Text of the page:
Success & Impact
By Jennifer Sicking
KNOXVILLE – Slowly but steadily working their ways centimeter by centimeter down through the dirt and clay, UT Knoxville students unearthed pottery sherds, burned bones and mussel shells along with rocks fractured by cooking fires.
Each piece linked back almost 3,000 years ago to a people who lived along the curves of the Tennessee River during the Early Woodland time period, between 1,000 to 200 B.C. The land—now the University of Tennessee Research Park at Cherokee Farm—tells the story of a people in transition.
“At that time, they’re not fully sedentary people,” said Kandace Hollenbach, UT Knoxville assistant professor of anthropology and associate curator of paleoethnobotany at the McClung Museum. “But for at least a portion of the year, probably springtime to fall, they were living mostly in one place.”
And in that one place they left behind their broken waste, the refuse of burned bones and broken pottery and flint chips. They also left behind traces of the plants they planted and harvested, growing and taming for their food uses.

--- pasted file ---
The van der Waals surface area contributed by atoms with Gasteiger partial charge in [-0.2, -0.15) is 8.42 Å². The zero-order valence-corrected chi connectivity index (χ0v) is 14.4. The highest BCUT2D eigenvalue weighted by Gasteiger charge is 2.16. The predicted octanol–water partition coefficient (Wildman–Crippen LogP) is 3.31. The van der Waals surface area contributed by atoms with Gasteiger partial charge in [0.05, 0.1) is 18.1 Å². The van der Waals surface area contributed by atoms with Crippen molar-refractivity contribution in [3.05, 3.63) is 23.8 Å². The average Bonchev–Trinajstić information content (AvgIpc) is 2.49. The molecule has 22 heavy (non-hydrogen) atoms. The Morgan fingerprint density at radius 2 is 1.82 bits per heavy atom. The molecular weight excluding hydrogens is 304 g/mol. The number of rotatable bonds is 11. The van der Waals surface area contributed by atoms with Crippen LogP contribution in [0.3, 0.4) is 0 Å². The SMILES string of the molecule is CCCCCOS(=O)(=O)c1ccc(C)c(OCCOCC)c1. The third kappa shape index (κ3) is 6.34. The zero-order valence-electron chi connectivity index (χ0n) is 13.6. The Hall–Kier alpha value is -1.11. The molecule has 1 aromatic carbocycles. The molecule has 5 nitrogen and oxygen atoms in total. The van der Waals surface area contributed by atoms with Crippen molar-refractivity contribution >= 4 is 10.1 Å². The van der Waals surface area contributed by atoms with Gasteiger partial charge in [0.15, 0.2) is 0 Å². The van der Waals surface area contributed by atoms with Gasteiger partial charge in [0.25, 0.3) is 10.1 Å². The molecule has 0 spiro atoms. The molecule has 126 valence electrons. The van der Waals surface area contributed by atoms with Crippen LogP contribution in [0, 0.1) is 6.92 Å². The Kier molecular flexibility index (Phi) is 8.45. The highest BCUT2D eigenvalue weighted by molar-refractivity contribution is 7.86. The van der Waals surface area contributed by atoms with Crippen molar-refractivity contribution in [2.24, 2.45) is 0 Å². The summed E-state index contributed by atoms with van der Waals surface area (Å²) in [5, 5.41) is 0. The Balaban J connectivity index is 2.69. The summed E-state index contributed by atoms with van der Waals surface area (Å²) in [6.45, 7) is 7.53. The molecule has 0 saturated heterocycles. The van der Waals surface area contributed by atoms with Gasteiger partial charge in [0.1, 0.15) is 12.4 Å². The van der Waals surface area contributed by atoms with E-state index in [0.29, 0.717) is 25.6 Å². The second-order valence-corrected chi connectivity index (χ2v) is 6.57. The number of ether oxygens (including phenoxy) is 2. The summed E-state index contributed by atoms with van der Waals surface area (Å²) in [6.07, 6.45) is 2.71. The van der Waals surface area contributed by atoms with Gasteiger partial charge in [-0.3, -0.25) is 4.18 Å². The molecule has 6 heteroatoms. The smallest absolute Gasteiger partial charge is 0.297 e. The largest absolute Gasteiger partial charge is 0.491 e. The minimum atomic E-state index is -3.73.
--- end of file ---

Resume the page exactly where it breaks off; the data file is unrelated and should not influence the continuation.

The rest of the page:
The Eastern United States, including East Tennessee, is one of about 10 locations in the world where the people independently domesticated plants. In East Tennessee, the plants included squash and sunflowers. Other such areas include the Fertile Crescent in the Middle East where they learned to grow wheat and barley or in the Andes Mountains in South America where they grew potatoes and quinoa.
“It’s cool to be somewhere where we have this,” said Allison Fowler, a senior anthropology major.
As they move through the layers, Hollenbach and the students also recover seeds and charcoal.
“Our main purpose to be out here is to collect plant remains so that we can look at the question: how are people farming and living along this stretch of the river,” Hollenbach said.
The close proximity to the UT Knoxville campus also allows students to easily get real experience of working in the field.
“It’s giving me the experience I need to go on my merry way after school,” said Victoria Juarez, who graduates in August with a degree in anthropology. During the field school, she learned how to fill out forms and to use the floatation technique. “Classes teach you that have to record everything, but it’s different when you have to do it.”
But there’s another aspect—the past being brought into the present.
“Digging up what hasn’t been seen in 1,000 years or longer is the fun aspect,” Fowler said.
And it gives them their first experience with a possible career in archeology.
“I wanted to do something like this since I played in the dirt when I was young,” said Sara Killion, a junior. “I’m doing archaeology and that’s cool.”